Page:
Student Government Assembly Chair Resigns Over Conflicting Statement, Relationship Between the NYPD and NYU Public Safety Remains Unclear
Student Government Assembly Chairperson Raj Kittusamy resigned just over two weeks into his term after releasing a statement which appeared to call for increased university ties to the NYPD.
June 5, 2020
Student Government Assembly Chairperson Raj Kittusamy has resigned following criticism of a statement that appeared to call for the university to increase ties with the New York Police Department following the increase in police brutality seen nationwide.
“New York University has and will increase its Public Safety Liaison Program that exists between members of NYU Public Safety and the NYPD,” the statement originally read. “It is the recommendation of the Student Government Assembly Executive Committee that an increased student presence in the liaison program be secured immediately, as this program is what allows NYPD to be familiarized with our campus and community guidelines.”
After it was criticized by students on Twitter for appearing to support an increase of police presence on campus, the statement, released via Google Docs, was edited to say, “This [Public Safety Liaison Program] is something the SGA does not condone at all, and will continue to actively oppose. However, should such a program continue, the Executive committee will demand university leadership to include a significant student presence in the liaison program to ensure that the concerns for safety and well-being of our Black community are vocalized in every step possible.”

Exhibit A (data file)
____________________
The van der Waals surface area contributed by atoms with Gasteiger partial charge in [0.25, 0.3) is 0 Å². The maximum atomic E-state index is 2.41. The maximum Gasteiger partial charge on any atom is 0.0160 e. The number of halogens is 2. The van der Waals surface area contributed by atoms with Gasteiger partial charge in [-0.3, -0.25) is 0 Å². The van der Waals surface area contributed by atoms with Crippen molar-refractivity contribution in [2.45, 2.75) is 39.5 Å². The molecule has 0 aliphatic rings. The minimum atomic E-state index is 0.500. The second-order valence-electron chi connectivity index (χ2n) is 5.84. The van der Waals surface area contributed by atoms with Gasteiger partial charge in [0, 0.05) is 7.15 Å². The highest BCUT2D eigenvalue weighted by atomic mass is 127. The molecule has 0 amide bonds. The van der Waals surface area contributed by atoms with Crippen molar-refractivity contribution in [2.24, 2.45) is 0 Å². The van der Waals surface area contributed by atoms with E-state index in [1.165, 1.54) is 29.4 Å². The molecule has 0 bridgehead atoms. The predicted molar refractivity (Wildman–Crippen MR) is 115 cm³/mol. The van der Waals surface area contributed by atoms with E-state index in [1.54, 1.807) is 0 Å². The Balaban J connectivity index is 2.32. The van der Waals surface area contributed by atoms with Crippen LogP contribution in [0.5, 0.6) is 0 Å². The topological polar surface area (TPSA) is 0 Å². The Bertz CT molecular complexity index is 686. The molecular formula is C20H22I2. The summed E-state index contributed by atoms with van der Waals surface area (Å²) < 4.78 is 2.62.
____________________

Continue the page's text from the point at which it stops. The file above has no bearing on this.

The updated statement was criticized for its conflicting language compared to the original statement, which reads as if SGA opposes the Liaison Program rather than supports its expansion, as originally stated. Former SGA Chairperson Jakiyah Bradley voiced her concerns about this as well as Kittusamy’s leadership in a series of Tweets on Friday, May 29 criticizing his silence on Floyd’s murder and alleging opportunism, saviorism and support of the NYPD.
“[B]e careful of ‘leaders’ who keep feeding you the same rhetoric about change they can bring to you and your community,” Bradley tweeted. “[I]t’s a sad world where you have to beg your leaders to represent you.”
On Tuesday, June 2, Black Student Union President Dylan Brown tweeted an email template calling on Kittusamy to resign from his position. In other tweets, Brown accused Kittusamy of lying about the existence of the Public Safety Liaison Program, writing later that Bradley confirmed the Liaison Program does not exist. Shortly after, an SGA tweet also clarified the nature of the liaison program, echoing what Brown and Bradley had stated.
“We have since had the administration reach out to us and explain that we wrongly characterized NYU’s relationship with NYPD as a liaison program, as these ties look more like emergency, crime, and public safety response calls when the issue is outside of the scope of NYU,” the tweet reads.